What about bullet weight? Bigger bullets carry more mass and kinetic energy. The .223 loads used 62- and 69-grain projectiles while the .224 Valkyrie projectiles were much heavier at 90 grains. Is this important? Would you rather be run over by a dump truck or a VW Jetta? Size matters. Bullet Weight: .224 Valkyrie.
Increased velocity helps everything except for felt recoil and barrel life. The recoil was a moot point in this test, and most hunters won’t wear out a barrel in less than three generations. In my testing, the .223’s velocity was 128-fps faster on average at 50 yards. But this is a tad misleading because the .223 loses velocity much faster than the .224. Federal’s testing shows that 69-grain .223 Remington Gold Medal Sierra MatchKing (SMK) will go subsonic and lose its stability at 775 yards with a 24-inch barrel. The .224 Valkyrie SMK load stayed supersonic beyond 1,300 yards with the same barrel length. Velocity: .223 Remington initially/.224 Valkyrie at distance.
The BC Difference
Then everything changed with the ballistic coefficients (BCs) with these bullets, or how well they cut through the air. A higher BC means less drag, and less drag means flatter shooting and less wind effects. The BC is of little importance inside of 100 yards. However, when you want to take shots out past 500 yards, the BC becomes very important. With our test loads, the .223 and .224 Fusion rounds have BCs of .310 and .424, respectively. The BCs for the SMK loads are .301 and .563, respectively. That’s a huge difference! Google the BC of your favorite round and see how it compares. BC: .224 Valkyrie.
Kinetic energy is the final consideration. In years past, we only looked at kinetic energy to determine whether we had “enough” to take down an animal of a certain size at a certain distance. It’s important, but it can easily be misleading. Bullet design, particularly with modern projectiles, trumps kinetic energy. You don’t need 1,000 foot-pounds of energy (fpe) to kill a deer. Guys with compound bows do it with less than 100 fpe. Modern bullet designs allow for devastating initial wound cavities and greater penetration and expansion at lower velocities. This means we can humanely harvest animals at greater distances. But even so, more energy is always better. It’s better to crush them with a sledge hammer than ping them with a tack hammer. I checked every load’s kinetic energy at 50 yards, and the .224 Fusion rounds had 318 foot-pounds more energy than the .223s. The .224 SMKs had 155 foot-pounds more than the .223. Kinetic Energy: .224 Valkyrie.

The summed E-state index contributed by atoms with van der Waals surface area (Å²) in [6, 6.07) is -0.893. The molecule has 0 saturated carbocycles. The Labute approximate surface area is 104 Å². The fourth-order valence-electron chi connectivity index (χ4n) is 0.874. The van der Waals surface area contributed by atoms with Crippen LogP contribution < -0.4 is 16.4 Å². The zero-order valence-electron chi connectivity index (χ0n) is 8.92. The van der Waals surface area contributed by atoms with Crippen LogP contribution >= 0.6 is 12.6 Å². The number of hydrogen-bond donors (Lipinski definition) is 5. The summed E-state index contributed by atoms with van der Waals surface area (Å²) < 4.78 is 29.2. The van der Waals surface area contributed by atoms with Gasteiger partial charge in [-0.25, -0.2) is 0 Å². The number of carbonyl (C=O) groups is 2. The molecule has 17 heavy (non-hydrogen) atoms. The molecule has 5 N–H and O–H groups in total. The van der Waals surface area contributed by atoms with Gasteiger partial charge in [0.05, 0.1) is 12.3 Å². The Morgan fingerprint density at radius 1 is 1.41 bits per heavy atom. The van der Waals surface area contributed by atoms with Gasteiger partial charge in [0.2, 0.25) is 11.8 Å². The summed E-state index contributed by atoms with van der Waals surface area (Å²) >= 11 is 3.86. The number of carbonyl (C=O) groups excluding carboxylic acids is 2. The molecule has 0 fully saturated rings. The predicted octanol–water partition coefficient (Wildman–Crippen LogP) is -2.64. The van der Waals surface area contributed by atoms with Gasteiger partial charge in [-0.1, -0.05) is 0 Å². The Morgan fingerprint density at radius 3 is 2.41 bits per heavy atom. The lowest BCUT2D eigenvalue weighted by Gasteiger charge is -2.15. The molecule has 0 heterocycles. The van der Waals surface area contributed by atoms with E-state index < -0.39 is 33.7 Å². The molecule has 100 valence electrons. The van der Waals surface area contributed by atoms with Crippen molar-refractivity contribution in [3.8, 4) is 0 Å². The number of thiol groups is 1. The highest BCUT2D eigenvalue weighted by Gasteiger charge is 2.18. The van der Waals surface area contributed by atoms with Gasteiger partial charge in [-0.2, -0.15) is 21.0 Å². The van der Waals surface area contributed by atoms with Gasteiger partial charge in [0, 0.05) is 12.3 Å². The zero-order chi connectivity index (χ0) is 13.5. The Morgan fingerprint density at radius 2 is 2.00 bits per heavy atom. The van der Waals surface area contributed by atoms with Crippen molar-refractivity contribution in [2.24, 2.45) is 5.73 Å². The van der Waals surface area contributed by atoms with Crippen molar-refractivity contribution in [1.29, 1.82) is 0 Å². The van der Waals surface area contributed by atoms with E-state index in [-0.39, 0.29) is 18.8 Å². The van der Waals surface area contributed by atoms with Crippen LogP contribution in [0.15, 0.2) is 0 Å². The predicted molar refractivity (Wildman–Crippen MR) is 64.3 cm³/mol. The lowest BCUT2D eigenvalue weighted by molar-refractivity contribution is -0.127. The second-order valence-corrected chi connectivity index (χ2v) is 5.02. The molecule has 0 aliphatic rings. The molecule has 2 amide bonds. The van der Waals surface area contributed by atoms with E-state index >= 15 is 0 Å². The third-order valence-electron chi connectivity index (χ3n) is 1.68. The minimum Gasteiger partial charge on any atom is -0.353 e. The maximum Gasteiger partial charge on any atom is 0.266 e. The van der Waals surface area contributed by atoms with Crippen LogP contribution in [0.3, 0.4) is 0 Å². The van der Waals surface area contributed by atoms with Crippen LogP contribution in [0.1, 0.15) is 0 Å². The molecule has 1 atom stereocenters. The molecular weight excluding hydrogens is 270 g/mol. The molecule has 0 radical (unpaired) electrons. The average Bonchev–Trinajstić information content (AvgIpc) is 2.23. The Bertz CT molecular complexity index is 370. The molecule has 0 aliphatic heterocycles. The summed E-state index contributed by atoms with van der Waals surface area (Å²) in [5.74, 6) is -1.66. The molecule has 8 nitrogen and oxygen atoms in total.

The .224 Valkyrie was designed for the long-distance shooter who wants to take the AR-15 platform as far as it can go. The .223 Remington starts out faster but, due to a far inferior BC, drops off much more quickly. The .224 Valkyrie isn’t going to replace the .223 anytime soon. However, the .223 was introduced back in 1957, and the .224 Valkyrie was introduced just a few years ago. Technology matters, and we have better designs today. If you are thinking about competing in PRC match or want to kill coyotes at 1,000-plus yards, the .224 Valkyrie is the pinnacle of modern design for long-distance black gun shooters. For more information, visit federalpremium.com and wilsoncombat.com.
Performance: .223 REMINGTON
- Load: Velocity @ 5 Yards, Velocity @ 50 Yards, Energy
- Federal 62 Fusion SP: 2,748, 2,593, 925
- Federal 69 Gold Medal SMK: 2,694, 2,597, 1,033
- Accuracy Testing: Average, Best
- Federal 62 Fusion SP: 1.88, 1.56
- Federal 69 Gold Medal SMK: 1.13, 0.84
Performance: .224 VALKYRIE
- Load: Velocity @ 5 Yards, Velocity @ 50 Yards, Engery
- Federal 90 Fusion SP: 2,603, 2,495, 1,243
- Federal 90 Gold Medal SMK: 2,531: 2,438, 1,187
- Accuracy Testing: Average, Best
- Federal 90 Fusion SP: 2.80, 1.51
- Federal 90 Gold Medal SMK: 1.01, 0.61
Bullet weight measured in grains, velocity in fps by LabRadar, accuracy in inches for three 5-shot groups at 100 yards, and energy in foot-pounds at 50 yards.
This article is from the April-May 2020 issue of Tactical Life magazine. Grab your copy at OutdoorGroupStore.com.